We had a discussion recently in art class about the concept of blocking in. This concept was a difficult one for some to grasp.
In its simplest form, blocking in means to see the main large shapes in your painting, and quickly paint these without much detail. It’s a great way to check that your overall composition is a good one. Too often the little details can detract from seeing the big picture well. In acrylic it’s easy to do the blocking in quickly, since it dries fast and can be painted over with details as desired. Oil painters sometimes greatly thin the first layer of paint when blocking in. With water mixable oils, it is the only time it is acceptable to add lots of water to your paint. The paint will dry much more quickly, and you must be sure that this initial thin layer will all be completely covered later with thicker oil paint in order to avoid any crackling. Watercolourists are sometimes more comfortable simply doing a quick black and white pencil sketch of the main shapes on a scrap paper since watercolour is more difficult to work on top of at times.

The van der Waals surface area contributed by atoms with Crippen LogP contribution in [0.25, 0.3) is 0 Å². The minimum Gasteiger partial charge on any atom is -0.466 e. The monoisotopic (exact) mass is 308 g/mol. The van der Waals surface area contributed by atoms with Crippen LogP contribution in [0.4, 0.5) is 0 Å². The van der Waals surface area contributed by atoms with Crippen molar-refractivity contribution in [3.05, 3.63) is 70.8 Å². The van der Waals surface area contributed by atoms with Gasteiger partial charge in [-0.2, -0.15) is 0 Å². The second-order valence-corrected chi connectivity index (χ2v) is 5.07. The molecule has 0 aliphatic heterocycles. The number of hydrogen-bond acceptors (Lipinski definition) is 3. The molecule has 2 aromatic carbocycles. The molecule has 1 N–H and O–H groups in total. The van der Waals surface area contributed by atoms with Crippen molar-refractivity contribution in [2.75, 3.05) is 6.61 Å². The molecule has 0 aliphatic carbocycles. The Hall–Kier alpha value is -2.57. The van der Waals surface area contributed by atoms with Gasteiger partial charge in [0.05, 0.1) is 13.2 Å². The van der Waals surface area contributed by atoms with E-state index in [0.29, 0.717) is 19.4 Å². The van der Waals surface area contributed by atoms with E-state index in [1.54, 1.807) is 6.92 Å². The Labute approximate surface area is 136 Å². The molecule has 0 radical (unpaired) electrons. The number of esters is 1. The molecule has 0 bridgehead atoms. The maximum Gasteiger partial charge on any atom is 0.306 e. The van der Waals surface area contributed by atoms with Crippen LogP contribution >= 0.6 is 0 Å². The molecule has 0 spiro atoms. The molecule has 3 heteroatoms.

Below are 2 images of one of my paintings – one to show the blocking in stage, and then the completed painting. This painting is fluid acrylic on canvas; although it was done in a very watercolour style.